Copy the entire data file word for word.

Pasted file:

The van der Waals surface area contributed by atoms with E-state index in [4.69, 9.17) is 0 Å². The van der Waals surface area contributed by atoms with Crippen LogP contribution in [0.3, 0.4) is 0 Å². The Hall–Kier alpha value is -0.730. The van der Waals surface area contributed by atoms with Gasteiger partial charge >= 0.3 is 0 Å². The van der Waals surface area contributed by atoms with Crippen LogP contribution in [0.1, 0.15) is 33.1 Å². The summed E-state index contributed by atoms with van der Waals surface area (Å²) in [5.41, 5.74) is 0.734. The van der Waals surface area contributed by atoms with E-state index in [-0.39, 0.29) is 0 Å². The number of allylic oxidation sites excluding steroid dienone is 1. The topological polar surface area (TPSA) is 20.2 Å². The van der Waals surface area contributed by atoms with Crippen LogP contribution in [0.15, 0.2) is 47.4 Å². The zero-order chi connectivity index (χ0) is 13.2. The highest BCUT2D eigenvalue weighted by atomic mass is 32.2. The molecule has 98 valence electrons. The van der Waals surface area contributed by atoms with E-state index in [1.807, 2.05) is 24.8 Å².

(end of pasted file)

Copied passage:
The van der Waals surface area contributed by atoms with E-state index in [4.69, 9.17) is 0 Å². The van der Waals surface area contributed by atoms with Crippen LogP contribution in [0.3, 0.4) is 0 Å². The Hall–Kier alpha value is -0.730. The van der Waals surface area contributed by atoms with Gasteiger partial charge >= 0.3 is 0 Å². The van der Waals surface area contributed by atoms with Crippen LogP contribution in [0.1, 0.15) is 33.1 Å². The summed E-state index contributed by atoms with van der Waals surface area (Å²) in [5.41, 5.74) is 0.734. The van der Waals surface area contributed by atoms with E-state index in [-0.39, 0.29) is 0 Å². The number of allylic oxidation sites excluding steroid dienone is 1. The topological polar surface area (TPSA) is 20.2 Å². The van der Waals surface area contributed by atoms with Crippen LogP contribution in [0.15, 0.2) is 47.4 Å². The zero-order chi connectivity index (χ0) is 13.2. The highest BCUT2D eigenvalue weighted by atomic mass is 32.2. The molecule has 98 valence electrons. The van der Waals surface area contributed by atoms with E-state index in [1.807, 2.05) is 24.8 Å².